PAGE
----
The upcoming production at Dancing Sky Theatre in Meacham will be a show unlike any other that’s been held in the hall. Kelly Jo Burke’s rock musical The Curst presents a moving tale complete with an on stage, live rock concert. It’s the tale of “the unluckiest band in Canada” and an exploration in the perseverance and dedication of artists everywhere.
The show is inspired by real life Regina power pop band Library Voices. Playwright Kelly Jo Burke came across the band in her days of producing for CBC Radio. She became a fan of the group and marvelled at the ongoing story of their trials as they searched for their “big break.”
“The band kept having these disastrous things happen,” Burke recounts. “Their instruments were drowned in the basement of a place where they were doing a gig when it completely flooded. They had these vintage Hammond organs, and they were completely destroyed. So they put a call out for replacements, and people donated vintage instruments and got new guitars. They went on the road and their van was busted into and everything was stolen again.”
The misery continued, and the show reveals a truly crushing occurrence that brings the band to a breaking point, Burke explains. She took the essence of the Library Voices tale and evolved a complete musical around the premise, with the band’s participation. In fact, band members penned some of the show's new original tracks. The heart of the show explores themes of will and motivation.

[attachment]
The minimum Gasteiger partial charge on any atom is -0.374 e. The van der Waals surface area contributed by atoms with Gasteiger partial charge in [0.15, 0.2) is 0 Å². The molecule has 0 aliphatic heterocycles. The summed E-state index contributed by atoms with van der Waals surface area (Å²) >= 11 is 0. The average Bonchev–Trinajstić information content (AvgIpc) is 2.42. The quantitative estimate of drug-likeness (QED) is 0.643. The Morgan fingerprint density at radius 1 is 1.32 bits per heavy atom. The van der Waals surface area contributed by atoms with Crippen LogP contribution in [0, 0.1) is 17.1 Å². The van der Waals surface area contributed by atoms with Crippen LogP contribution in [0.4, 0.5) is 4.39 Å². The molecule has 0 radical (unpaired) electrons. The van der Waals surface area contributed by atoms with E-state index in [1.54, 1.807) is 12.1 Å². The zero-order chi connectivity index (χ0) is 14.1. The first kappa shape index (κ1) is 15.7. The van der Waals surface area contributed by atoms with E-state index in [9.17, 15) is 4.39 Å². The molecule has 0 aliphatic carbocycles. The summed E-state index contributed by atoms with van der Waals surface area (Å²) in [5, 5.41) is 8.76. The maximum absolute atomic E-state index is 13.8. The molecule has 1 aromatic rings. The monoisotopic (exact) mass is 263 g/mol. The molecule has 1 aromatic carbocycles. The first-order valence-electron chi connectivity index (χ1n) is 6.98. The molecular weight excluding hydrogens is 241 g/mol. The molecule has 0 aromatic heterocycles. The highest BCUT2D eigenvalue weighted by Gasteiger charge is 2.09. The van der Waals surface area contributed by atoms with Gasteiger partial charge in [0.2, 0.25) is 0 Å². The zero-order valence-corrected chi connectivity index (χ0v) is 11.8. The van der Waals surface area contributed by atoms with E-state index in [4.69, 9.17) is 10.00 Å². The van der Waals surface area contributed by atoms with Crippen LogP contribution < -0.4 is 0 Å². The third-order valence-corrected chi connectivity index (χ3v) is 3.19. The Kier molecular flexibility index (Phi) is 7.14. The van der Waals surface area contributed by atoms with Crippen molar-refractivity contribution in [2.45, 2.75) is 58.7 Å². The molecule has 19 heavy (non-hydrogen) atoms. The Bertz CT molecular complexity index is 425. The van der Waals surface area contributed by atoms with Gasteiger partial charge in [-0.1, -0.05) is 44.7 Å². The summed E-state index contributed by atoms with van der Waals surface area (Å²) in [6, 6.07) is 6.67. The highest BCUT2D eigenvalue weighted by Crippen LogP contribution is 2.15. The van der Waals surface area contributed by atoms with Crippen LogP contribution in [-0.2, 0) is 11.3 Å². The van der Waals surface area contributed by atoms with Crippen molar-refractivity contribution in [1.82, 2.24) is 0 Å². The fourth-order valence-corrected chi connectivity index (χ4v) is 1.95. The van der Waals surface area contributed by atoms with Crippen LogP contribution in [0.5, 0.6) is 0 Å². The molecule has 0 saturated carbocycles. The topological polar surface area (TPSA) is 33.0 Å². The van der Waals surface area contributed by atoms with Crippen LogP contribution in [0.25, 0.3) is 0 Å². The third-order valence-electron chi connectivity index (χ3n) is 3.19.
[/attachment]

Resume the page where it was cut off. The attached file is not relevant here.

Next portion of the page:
“The question is how do you keep going - why do you keep going? Particularly when almost everything has been taken away.” It’s a question that resurfaced as Burke had to shelve the project and disassemble the original cast in the face of the pandemic. Burke says that the ongoing misfortune makes the production even more relevant now than when it was originally written.
Burke committed to finding a new cast and feels fortunate in having sharked up one of the original cast and a talented troupe of replacements, all set to pull off the challenging show. One of the band, well known Saskatoon musician Declan Hills, has done some theatre, but leaped into his acting role with wonderful results. Saskatoon acting and musical mainstays Tim Bratton, Erica McFadden and Krystle Pederson round out the band, along with Nathan Coppens as musical director.
The show has a local connection in that Burke has served as a sessional instructor at St. Peter’s College in writing. She is grateful to have received a monetary award from the Faculty of St. Peter’s College to help with the research for the show. It allowed her to gather the band members and the cast together at Dancing Sky Theatre for the important groundwork needed to bring The Curst to life.
Angus Ferguson, Dancing Sky Theatre’s artistic director, serves as the director for the production as well. Burke credits Ferguson with helping to overcome the casting and some of the production challenges, not the least of which is pulling off a high energy rock concert in the intimate theatre space.
“They’ve worked really carefully to adapt the sound so that you can hear the words, and the music is really filling the room, but it’s not blasting you or hurting your ears at all.”
In the end, it’s a story about the family you choose and what keeps you together when everything else is stripped away.
It’s an all generational show with a single language advisory. The Curst debuts at Dancing Sky Theatre in Meacham on April 28 and runs through to May 14. Information on tickets is available at DancingSkyTheatre.com.